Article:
Drizzle in vinegar and any flavouring, and sprinkle in dextrose bit  by bit, beating briefly with each addition.  Beat until sugar is completely incorporated.

Line a baking tray with baking paper or a silicone mat and grease lightly.  Dollop large scoops of the mixture onto the tray and flatten out slightly.  Bake on the middle shelf for 40 minutes, then turn off the oven and leave them in there to cool for an hour or so.

Top with whatever you like and serve.

Meringue 2

Chocolate Orange Macadamia Truffles

Choc Orange Mac Truffles 1

The universe has a way of leading you towards things, doesn’t it? There are suggestive powers out there that not always subtly lead you towards a decision.  You may discover a new holiday destination that you want to try out, and suddenly there are references to that destination in every magazine you read.  Also three other people in your workplace have just been there and are full of stories about how amazing it is.

They show you pictures of their bare knees propped up on a beach with the ocean in the background (anyone else baffled by that trend??).  Then you get an email about holiday deals to the very same place and that decides it for you.

Sometimes, there really is no point arguing with the Universe.

Choc Orange Mac Truffles 6

Over the past couple of weeks, the Universe has been throwing balls at me.  Not the type that are made of hard rubber that people more athletic and co-ordinated than I kick around on a field on purpose (also baffling).  These are the very same type that for some reason seem to be magnetically attracted to my head and will come flying through the air to give me a concussion, even if I am no-where near the field in question.

Choc Orange Mac Truffles 3

No, the balls I’m talking about are the smaller, softer chocolatey variety. Truffles, if you will, although I’m sure you’ll agree that ‘balls’ is infinitely more fun to say.

They are all over the internet, these little spheres of goodness.  Here, and here and here. Ohh and these ones!  Last weekend my parents had people over and I was asked  to make these date truffles, so of course I was already in balling mode.  Then there was lunch at Ungaro Raw followed by their divine chocolate truffles.  And that did it for me.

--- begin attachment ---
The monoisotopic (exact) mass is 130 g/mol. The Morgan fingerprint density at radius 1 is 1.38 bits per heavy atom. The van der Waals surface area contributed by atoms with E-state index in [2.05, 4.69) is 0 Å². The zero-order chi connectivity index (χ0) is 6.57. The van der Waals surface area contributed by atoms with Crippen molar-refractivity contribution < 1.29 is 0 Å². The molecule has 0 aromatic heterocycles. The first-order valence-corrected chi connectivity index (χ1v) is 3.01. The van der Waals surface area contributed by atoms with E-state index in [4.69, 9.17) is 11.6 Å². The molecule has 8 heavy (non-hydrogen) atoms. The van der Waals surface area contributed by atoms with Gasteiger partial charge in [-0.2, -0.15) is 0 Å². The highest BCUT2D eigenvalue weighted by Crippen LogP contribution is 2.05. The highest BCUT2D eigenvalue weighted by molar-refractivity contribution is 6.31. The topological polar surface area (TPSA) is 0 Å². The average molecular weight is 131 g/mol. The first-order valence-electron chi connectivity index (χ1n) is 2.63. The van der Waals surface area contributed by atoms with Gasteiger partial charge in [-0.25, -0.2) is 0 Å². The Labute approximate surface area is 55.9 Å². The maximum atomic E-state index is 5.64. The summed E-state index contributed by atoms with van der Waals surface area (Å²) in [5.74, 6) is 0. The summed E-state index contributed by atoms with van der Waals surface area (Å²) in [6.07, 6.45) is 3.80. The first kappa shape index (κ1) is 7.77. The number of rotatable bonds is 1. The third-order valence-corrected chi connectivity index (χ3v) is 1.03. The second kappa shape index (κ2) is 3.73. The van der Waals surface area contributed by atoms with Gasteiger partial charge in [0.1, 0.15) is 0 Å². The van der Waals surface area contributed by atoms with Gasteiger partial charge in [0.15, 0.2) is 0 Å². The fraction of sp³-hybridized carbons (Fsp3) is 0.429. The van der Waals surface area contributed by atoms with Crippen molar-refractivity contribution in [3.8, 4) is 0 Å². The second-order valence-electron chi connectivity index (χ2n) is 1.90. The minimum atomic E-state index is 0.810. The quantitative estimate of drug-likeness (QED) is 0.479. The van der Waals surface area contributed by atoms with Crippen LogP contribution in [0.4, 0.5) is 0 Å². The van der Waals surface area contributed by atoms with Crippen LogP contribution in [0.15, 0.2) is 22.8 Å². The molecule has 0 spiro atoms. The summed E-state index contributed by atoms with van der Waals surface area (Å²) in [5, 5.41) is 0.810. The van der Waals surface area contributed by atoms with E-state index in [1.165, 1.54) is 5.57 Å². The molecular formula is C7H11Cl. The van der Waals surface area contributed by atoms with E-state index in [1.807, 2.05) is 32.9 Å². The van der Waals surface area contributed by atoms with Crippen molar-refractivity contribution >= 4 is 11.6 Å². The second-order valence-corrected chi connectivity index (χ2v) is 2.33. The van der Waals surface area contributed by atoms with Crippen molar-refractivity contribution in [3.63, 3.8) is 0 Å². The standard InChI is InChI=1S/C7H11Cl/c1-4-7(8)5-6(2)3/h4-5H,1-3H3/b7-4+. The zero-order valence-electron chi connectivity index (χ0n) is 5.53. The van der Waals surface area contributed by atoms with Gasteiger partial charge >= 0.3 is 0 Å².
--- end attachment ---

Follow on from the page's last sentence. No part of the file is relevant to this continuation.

If the universe wants balls, who am I to deny it?

Choc Orange Mac Truffles 2

As a lover of texture in my balls (too far?), I decided to make some chocolatey truffles that were creamy with avocado and studded with shredded coconut and crushed macadamias that would make the eating experience that much more interesting.  These are only mildly sweet as I preferred the choc orange flavour to dominate, but you can add more sweetener if you prefer.

Before you say anything or make that face, I promise you can’t taste the avocado so don’t let that stop you.

I have a box of these in my fridge and I still can’t get them out of my mind.

So, I want to know…… what has the universe been telling you lately?

Choc Orange Mac Truffles 5

Chocolate Orange Macadamia Truffles

Makes 23-25 truffles

Get:

1/2 cup raw, unsalted macadamias
3 tbsp raw cacao or cocoa powder + 2-3 tbsp for dusting
4 1/2 tbsp dextrose powder (fructose-free) or icing sugar
Flesh of 1/2 a large, softish avocado
1/2 cup shredded coconut
1/2 cup skim milk powder
Finely grated zest of 2 oranges
1 tbsp orange juice

Make:

Pulse the macadamias in the food processor until they are very coarsely crushed.  I stopped when some of the nuts were in a coarse powder but there were still lots of small un-powdered pieces.

Place the avocado flesh in a large bowl and mash well with a fork.  Sift in 3 tbsp of the cacao or cocoa powder.  Add the other ingredients.  If using icing sugar, this should be sifted as well.  Mix well with a spoon, then with clean hands like a dough.